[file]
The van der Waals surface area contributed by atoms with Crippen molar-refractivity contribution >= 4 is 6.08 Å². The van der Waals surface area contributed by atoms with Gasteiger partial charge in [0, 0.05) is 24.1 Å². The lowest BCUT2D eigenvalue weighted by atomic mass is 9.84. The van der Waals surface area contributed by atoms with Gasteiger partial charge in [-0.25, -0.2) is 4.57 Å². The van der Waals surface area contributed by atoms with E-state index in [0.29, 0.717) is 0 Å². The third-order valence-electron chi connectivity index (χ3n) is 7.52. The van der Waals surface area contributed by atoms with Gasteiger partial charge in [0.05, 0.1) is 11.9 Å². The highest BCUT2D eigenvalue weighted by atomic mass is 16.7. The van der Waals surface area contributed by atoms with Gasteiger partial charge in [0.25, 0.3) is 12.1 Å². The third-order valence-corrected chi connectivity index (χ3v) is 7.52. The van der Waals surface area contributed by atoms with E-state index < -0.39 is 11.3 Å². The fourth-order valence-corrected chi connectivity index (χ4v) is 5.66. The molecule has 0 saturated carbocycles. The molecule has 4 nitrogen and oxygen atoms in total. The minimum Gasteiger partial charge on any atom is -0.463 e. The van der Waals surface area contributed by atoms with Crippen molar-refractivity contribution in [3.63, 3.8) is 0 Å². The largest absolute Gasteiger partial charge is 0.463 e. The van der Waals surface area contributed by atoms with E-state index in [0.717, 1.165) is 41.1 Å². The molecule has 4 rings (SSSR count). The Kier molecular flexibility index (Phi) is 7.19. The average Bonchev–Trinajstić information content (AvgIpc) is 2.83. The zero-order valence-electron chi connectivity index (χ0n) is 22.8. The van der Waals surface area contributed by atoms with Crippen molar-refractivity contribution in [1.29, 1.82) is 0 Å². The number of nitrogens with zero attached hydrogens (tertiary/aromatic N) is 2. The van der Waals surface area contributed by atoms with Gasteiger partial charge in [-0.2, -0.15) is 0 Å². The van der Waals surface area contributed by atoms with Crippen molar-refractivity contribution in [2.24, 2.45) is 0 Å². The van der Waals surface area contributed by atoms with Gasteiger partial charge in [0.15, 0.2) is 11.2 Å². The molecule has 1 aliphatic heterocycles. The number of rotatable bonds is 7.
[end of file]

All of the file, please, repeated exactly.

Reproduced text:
The van der Waals surface area contributed by atoms with Crippen molar-refractivity contribution >= 4 is 6.08 Å². The van der Waals surface area contributed by atoms with Gasteiger partial charge in [0, 0.05) is 24.1 Å². The lowest BCUT2D eigenvalue weighted by atomic mass is 9.84. The van der Waals surface area contributed by atoms with Gasteiger partial charge in [-0.25, -0.2) is 4.57 Å². The van der Waals surface area contributed by atoms with E-state index in [0.29, 0.717) is 0 Å². The third-order valence-electron chi connectivity index (χ3n) is 7.52. The van der Waals surface area contributed by atoms with Gasteiger partial charge in [0.05, 0.1) is 11.9 Å². The highest BCUT2D eigenvalue weighted by atomic mass is 16.7. The van der Waals surface area contributed by atoms with Gasteiger partial charge in [0.25, 0.3) is 12.1 Å². The third-order valence-corrected chi connectivity index (χ3v) is 7.52. The van der Waals surface area contributed by atoms with E-state index < -0.39 is 11.3 Å². The fourth-order valence-corrected chi connectivity index (χ4v) is 5.66. The molecule has 0 saturated carbocycles. The molecule has 4 nitrogen and oxygen atoms in total. The minimum Gasteiger partial charge on any atom is -0.463 e. The van der Waals surface area contributed by atoms with Crippen molar-refractivity contribution in [3.63, 3.8) is 0 Å². The largest absolute Gasteiger partial charge is 0.463 e. The van der Waals surface area contributed by atoms with E-state index in [0.717, 1.165) is 41.1 Å². The molecule has 4 rings (SSSR count). The Kier molecular flexibility index (Phi) is 7.19. The average Bonchev–Trinajstić information content (AvgIpc) is 2.83. The zero-order valence-electron chi connectivity index (χ0n) is 22.8. The van der Waals surface area contributed by atoms with Crippen molar-refractivity contribution in [1.29, 1.82) is 0 Å². The number of nitrogens with zero attached hydrogens (tertiary/aromatic N) is 2. The van der Waals surface area contributed by atoms with Gasteiger partial charge in [-0.2, -0.15) is 0 Å². The van der Waals surface area contributed by atoms with Crippen molar-refractivity contribution in [2.24, 2.45) is 0 Å². The van der Waals surface area contributed by atoms with Gasteiger partial charge in [0.15, 0.2) is 11.2 Å². The molecule has 1 aliphatic heterocycles. The number of rotatable bonds is 7.